In 1981, 1984 and 2010 it hosted the podium and presentation of the Giro d’Italia with thousands packing the arena to watch the prizes being handed out. The opera productions in the Verona Arena had not used any microphones or loudspeakers until an electronic sound reinforcement system was installed in 2011.

On 24 September 2012 Leonard Cohen performed here as part of the First European Leg of his “Old Ideas” World Tour.

On 25 June 2013, Paul McCartney performed at the venue as part of his 2013 Tour.

Architecture of the Verona Arena.

Spandau Ballet played a concert at Verona Arena on 6 July 2015, as part of their Soul Boys Of The Western World Tour.

On 21 September 2015 the operatic pop group Il Volo performed in Verona for their final date of the Grande Amore Tour. The evening was recorded and broadcast by Rai1 and gained a share of 23%.

On May 28th and 29th 2016, the English singer Adele performed in Verona as part of her Adele Live 2016 Tour.

We hope you enjoyed today’s journey to Verona, and look forward to having you join us again soon. Who knows where we’ll wind up next?

Till next time, Don’t Stop Rome-ing!



Weiss, Roberto. The Renaissance Discovery of Classical Antiquity, 1969.

Festivals in Italy 2009

“Verona Opera Festival Outfitted with New Audio”. AVTechnology. 7 February 2011.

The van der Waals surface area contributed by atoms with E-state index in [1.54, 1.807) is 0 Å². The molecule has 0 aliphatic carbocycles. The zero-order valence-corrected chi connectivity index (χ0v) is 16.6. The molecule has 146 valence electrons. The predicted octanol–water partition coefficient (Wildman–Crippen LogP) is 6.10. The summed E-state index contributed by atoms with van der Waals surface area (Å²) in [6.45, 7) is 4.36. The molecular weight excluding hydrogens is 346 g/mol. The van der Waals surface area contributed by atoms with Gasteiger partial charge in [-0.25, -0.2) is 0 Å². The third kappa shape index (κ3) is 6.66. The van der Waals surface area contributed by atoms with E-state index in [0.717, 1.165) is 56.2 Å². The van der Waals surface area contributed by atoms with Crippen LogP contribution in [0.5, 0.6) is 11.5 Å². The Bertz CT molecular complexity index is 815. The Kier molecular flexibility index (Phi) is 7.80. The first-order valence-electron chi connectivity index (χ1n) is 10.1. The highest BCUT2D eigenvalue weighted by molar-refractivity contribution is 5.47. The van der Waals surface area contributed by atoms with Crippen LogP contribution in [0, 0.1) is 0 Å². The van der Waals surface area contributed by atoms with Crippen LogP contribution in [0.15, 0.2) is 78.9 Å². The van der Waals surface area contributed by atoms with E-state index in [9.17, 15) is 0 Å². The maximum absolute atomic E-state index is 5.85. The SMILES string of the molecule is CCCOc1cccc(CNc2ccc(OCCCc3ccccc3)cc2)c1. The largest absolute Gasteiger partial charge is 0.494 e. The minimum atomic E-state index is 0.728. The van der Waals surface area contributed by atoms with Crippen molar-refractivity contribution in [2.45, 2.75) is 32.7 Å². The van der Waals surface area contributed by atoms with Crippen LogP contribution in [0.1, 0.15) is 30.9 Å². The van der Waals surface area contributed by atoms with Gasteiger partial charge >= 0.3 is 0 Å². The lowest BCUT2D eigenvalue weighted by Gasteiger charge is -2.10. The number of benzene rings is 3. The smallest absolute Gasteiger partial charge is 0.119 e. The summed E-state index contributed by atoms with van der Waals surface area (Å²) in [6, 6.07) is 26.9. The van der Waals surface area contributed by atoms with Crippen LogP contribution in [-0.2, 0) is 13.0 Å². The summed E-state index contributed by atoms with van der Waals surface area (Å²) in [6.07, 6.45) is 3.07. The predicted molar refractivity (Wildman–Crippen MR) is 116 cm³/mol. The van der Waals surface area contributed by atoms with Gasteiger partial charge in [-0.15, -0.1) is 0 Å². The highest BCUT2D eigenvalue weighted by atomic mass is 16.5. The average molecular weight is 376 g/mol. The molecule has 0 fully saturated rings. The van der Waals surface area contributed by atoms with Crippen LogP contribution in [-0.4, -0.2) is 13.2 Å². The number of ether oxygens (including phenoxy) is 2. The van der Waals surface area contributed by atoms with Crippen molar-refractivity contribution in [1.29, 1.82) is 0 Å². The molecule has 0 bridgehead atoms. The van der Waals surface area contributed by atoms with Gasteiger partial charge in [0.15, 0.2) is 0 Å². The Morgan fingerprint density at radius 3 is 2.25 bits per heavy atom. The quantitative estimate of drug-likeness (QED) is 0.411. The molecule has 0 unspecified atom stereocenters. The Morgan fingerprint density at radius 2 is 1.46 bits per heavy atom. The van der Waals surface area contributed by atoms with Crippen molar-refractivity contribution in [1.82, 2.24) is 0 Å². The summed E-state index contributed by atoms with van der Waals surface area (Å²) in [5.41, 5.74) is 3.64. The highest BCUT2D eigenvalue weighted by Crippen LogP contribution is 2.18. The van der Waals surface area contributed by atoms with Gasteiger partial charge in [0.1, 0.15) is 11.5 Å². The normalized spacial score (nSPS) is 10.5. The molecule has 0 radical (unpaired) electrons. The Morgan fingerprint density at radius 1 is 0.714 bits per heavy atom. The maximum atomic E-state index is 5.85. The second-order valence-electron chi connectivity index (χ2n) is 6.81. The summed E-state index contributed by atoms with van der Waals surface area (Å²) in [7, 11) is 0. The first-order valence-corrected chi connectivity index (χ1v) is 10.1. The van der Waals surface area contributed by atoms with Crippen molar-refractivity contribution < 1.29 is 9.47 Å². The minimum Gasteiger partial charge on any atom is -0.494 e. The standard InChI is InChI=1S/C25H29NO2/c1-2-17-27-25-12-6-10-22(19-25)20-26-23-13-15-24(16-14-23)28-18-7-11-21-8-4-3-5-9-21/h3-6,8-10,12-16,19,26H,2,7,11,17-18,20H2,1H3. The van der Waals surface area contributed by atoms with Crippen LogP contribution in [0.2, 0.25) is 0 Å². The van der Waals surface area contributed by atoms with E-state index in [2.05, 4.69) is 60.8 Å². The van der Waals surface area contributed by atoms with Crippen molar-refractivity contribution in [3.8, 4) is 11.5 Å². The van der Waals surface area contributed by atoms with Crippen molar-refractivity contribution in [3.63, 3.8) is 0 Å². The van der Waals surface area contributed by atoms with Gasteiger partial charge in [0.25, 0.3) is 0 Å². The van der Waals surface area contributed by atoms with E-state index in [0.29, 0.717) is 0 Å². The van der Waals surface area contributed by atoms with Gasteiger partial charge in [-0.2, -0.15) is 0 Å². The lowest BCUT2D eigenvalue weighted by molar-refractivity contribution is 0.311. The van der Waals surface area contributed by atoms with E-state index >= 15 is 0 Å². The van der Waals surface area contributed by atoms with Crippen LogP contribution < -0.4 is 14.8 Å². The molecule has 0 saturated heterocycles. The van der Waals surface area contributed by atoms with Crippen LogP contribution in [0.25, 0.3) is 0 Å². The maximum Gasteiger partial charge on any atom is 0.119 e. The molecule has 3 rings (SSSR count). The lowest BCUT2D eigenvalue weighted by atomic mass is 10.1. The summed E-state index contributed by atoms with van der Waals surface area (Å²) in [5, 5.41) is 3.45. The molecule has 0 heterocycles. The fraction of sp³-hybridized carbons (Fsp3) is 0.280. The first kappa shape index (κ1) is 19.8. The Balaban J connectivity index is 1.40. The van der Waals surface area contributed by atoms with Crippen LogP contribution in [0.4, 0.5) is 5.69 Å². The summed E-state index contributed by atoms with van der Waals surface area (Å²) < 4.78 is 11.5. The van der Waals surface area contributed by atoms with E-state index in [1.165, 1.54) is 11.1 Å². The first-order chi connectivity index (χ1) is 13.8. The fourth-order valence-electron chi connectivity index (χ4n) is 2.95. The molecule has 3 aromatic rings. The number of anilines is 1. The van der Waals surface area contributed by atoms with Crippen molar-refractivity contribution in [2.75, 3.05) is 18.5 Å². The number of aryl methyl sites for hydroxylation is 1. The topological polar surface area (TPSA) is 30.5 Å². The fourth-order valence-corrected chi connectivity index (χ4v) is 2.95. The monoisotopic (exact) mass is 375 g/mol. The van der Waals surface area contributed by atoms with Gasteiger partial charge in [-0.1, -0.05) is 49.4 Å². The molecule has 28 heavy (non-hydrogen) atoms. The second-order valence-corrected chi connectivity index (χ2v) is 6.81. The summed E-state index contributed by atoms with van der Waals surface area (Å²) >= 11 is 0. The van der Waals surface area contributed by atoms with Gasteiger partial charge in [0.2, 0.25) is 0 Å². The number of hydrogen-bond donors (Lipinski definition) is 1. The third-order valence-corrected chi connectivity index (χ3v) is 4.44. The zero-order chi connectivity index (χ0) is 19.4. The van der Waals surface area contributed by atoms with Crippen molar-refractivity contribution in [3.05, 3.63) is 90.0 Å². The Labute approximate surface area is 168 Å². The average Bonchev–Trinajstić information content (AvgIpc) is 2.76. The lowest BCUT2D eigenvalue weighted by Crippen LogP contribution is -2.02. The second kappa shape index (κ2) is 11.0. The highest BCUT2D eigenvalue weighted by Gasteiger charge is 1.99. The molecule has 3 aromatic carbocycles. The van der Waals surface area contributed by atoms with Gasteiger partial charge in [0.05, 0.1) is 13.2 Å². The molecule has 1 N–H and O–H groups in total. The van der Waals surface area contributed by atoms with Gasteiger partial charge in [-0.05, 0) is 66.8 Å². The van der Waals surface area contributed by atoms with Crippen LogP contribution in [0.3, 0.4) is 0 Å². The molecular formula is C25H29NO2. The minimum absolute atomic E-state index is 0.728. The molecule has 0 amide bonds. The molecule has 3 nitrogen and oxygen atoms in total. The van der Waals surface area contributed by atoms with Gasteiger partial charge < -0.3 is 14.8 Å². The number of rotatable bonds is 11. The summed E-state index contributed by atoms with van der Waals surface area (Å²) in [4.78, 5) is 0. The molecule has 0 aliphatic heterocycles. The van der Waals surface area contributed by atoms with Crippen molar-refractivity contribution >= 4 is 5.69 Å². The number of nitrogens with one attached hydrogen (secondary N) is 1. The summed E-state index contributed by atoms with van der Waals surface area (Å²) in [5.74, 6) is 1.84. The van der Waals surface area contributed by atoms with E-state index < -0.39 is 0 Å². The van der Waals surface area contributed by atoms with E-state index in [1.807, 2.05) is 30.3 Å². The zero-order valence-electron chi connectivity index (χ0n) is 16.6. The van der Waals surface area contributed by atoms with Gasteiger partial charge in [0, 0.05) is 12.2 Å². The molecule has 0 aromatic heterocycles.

Verona Arena website (in English)

Arena di Verona”.

Pula Arena (#9)

Welcome to Rome Across Europe!

Today we continue examining the list of 52 Ancient Roman Monuments which had been claimed as a “must see” by Touropia Travel Experts. The last location we had checked out was #10 – Aqueduct of Segovia.

Today we’re headed back to Dalmatia as we explore #9 – Pula Arena!

Interior of Pula Arena

The Pula Arena is the name of the amphitheatre located in Pula, Croatia. The Arena is the only remaining Roman amphitheatre to have 4 side towers and with all 3 Roman architectural orders entirely preserved.

The amphitheatre in Pula is the 6th largest (of 200 surviving) Roman arena in the world, and one of the best preserved ancient monuments in Croatia. Built between 27 BC – 68 AD, it could seat over 26,000 spectators.

Restored arched walls at Pula.

The Arena was built as the city of Pula became a regional center of Roman rule, called Pietas Julia. The name was derived from the sand that, since antiquity, covered the inner space.

The amphitheatre was originally built in timber during the reign of Augustus (2–14 AD). It was then replaced by a small stone amphitheatre during the reign of Emperor Claudius.

It was built outside the town walls along the Via Flavia, the road from Pietas Julia to Aquileia and Rōma.

In 79 AD Vespasian enlarged the Arena to accommodate gladiator fights, and this was completed in 81 AD under Emperor Titus. This timeline was confirmed by the discovery of a Vespasian coin in the malting.